Humans inside an AI self-driving car will most certainly need to have an ongoing dialogue with the AI system, using an AI-equipped Natural Language Processing (NLP) capability, so that the human can indicate where they want to go.

With those microphones already inside an AI self-driving car, the potential for also using that equipment as listening devices to detect car sounds and noises is readily heightened.

One issue though that has yet to be resolved involves the privacy elements of passengers inside true AI self-driving cars.

While you are a passenger in an AI self-driving car, should the microphones be activated and possibly recording your every word?

For some, this is a significant potential intrusion into their privacy.

Another aspect to be considered is whether the “normal” microphones used to interact with the passengers will be sufficient for purposes of identifying and “hearing” the car sounds and noises that might occur.

If the microphones are positioned in a manner to pick-up the human voice, they might not be well-positioned for picking up car sounds or noises, which would usually emanate from below the flooring of the car. This might necessitate adding additional microphones into the self-driving car, which also adds cost, weight, and potentially impacts the interior design and space available.

This does bring up another facet of the car sounds and noises.

Suppose a human passenger hears a car sound or noise, and they wonder what it might mean. It is conceivable the human passenger might ask the AI about the sound or noise. Did you hear that, the human asks the AI. What was that sound, the humans asks the AI.

Human Passenger Interaction With The AI System

It certainly seems likely that a human passenger would ask the AI about the car sounds or noises.

If you were in a ridesharing car or a cab driven by a human, and you heard a seemingly disturbing sound coming from the car, I would bet that you’d ask the human driver about it. You’d want to validate that they heard the sound too.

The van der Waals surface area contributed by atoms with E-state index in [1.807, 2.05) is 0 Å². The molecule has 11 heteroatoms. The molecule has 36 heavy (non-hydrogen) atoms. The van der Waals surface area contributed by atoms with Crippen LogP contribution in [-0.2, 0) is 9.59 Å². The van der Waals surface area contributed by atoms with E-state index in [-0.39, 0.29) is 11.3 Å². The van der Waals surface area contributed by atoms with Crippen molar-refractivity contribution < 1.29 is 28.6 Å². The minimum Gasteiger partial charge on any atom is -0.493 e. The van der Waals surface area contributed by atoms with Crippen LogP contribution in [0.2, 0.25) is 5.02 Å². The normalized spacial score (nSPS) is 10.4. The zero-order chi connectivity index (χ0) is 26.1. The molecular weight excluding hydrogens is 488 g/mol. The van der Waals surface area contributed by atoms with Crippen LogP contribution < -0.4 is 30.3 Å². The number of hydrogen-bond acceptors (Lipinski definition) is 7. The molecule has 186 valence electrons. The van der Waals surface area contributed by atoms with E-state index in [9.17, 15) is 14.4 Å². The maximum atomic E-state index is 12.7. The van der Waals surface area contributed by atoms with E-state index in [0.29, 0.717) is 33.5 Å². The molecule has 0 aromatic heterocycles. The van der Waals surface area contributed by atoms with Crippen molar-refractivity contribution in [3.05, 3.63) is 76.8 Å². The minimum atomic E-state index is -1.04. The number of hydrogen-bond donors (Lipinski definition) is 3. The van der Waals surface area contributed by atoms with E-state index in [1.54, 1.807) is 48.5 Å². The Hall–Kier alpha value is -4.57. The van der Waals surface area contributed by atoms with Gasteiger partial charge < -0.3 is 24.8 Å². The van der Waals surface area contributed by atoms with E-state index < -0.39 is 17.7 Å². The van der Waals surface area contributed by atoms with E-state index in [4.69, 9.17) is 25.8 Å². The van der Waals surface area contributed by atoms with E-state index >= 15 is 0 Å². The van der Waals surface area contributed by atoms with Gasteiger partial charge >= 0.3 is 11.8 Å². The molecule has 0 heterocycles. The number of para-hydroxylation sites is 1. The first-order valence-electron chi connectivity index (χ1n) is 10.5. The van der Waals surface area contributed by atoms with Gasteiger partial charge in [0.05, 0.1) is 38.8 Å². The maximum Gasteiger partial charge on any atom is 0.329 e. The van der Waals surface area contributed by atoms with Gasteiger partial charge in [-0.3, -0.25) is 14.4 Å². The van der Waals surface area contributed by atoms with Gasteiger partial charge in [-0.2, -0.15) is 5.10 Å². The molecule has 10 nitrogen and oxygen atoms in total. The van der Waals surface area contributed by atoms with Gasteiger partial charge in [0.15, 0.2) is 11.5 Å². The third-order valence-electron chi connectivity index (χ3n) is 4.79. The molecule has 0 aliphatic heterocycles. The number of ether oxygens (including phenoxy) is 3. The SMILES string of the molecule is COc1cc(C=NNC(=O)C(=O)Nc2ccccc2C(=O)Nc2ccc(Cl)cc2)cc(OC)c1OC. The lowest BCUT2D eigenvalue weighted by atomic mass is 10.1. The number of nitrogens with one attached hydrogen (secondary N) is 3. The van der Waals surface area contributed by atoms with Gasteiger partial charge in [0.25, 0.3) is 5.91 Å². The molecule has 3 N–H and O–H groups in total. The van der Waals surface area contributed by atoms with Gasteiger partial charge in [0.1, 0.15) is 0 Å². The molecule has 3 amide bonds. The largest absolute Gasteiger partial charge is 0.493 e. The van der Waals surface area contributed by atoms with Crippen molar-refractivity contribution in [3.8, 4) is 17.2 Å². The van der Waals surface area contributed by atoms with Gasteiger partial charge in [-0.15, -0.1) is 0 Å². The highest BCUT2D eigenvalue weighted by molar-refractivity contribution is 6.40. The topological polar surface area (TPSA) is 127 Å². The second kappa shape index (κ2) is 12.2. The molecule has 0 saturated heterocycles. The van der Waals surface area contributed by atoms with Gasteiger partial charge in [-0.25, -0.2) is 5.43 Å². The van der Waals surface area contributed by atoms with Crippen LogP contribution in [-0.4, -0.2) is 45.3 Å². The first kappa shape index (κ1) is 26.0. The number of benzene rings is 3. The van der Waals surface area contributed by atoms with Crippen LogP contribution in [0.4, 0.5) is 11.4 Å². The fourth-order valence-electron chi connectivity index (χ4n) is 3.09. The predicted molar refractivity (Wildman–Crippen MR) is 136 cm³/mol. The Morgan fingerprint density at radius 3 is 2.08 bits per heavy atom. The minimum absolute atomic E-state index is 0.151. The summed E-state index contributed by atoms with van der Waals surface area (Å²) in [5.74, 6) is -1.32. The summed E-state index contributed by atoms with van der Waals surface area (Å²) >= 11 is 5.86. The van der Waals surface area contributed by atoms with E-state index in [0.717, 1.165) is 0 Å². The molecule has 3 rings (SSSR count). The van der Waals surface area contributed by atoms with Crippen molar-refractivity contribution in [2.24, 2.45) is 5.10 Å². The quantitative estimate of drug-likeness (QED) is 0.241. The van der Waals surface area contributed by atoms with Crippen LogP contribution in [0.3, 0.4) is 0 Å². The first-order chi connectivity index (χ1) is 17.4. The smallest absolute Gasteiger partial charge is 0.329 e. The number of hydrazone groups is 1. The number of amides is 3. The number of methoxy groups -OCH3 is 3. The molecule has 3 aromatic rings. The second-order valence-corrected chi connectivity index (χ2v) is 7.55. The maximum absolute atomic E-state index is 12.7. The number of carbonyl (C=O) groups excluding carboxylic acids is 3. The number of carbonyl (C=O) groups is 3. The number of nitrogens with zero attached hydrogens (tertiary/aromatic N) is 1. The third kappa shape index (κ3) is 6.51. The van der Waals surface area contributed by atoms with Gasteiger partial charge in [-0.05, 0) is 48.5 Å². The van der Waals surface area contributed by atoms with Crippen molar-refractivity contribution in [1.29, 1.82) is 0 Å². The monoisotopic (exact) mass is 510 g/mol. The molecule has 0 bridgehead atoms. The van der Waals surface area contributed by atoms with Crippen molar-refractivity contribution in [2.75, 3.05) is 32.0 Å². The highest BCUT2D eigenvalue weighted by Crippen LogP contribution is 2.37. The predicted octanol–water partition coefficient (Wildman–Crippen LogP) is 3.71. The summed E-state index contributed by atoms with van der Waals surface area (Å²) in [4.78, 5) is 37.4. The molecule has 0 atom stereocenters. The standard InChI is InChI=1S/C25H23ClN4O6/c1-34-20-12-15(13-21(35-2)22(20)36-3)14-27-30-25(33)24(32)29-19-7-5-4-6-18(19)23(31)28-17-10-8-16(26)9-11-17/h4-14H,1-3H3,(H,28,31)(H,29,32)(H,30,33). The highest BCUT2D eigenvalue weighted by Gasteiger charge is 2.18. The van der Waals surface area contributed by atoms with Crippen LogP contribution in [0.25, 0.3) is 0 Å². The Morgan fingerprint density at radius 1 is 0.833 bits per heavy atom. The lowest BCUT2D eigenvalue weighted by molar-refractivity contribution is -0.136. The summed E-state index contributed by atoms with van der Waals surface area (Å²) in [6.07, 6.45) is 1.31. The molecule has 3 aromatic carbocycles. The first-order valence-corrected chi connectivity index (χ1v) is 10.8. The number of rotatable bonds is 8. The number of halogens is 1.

Human passengers in an AI self-driving car are going to react in the same manner, beseeching the AI to verify having heard the sound, along with aiming to get some explanation from the AI about it.

This raises the important question about how the AI should interact with humans about the sounds or noises that were heard.

Do you want an AI that offers soothing words?

Do you want an AI that tells it like it is, though the indication might be perceived as brash or harsh?

A human driver would likely alter their response to a human passenger depending upon a multitude of factors, such as their own perceived seriousness about the noise, and the nature of the passenger and how they might cope with such a discussion.

One potential advantage of having the AI detecting for car sounds and noises would be that it might be able to do an extensive analysis on the car sound.

A human driver of a ridesharing service might not know much about cars. For them, any sounds are just sounds, and they might not have a clue as to what a particular ping or pop signifies. The AI could look-up the sounds in a database and potentially have a better means of discerning what the sound portends.

We could carry this capability to a more advanced level for the AI.

Suppose the AI system had a knowledge-based component that could do an in-depth diagnosis to a level similar to a car mechanic hearing a noise. This more advanced capability could aid the self-driving car in diagnosing the potential problem and would also aid the ongoing driving of the self-driving car by the AI.

If the sound occurs whenever the AI takes a sharp left turn, the AI action planning portion might opt to be especially careful when making left turns. This could avoid for the moment further harming whatever mechanical issue has occurred.

Via OTA (Over-the-Air) electronic communications, which the AI usually uses to pump data up to the cloud of the automaker or tech firm, and gets patches and updates pushed down to the on-board AI system, the AI could share the sounds or noises into the cloud. This might be handy as there might be other similar noises or sounds that have been heard in other AI self-driving cars of this particular fleet.

AI Planning Action Steps

In terms of the types of actions that the AI might take, doing so after detecting and diagnosing a car sound or noise, these are potential AI planning action steps:

  • Stop use of the self-driving car “immediately” and pull over safely
  • Stop use of the self-driving car as soon as practical and seek to get to a repair shop
  • Adjust the driving of the self-driving car based on the potential issue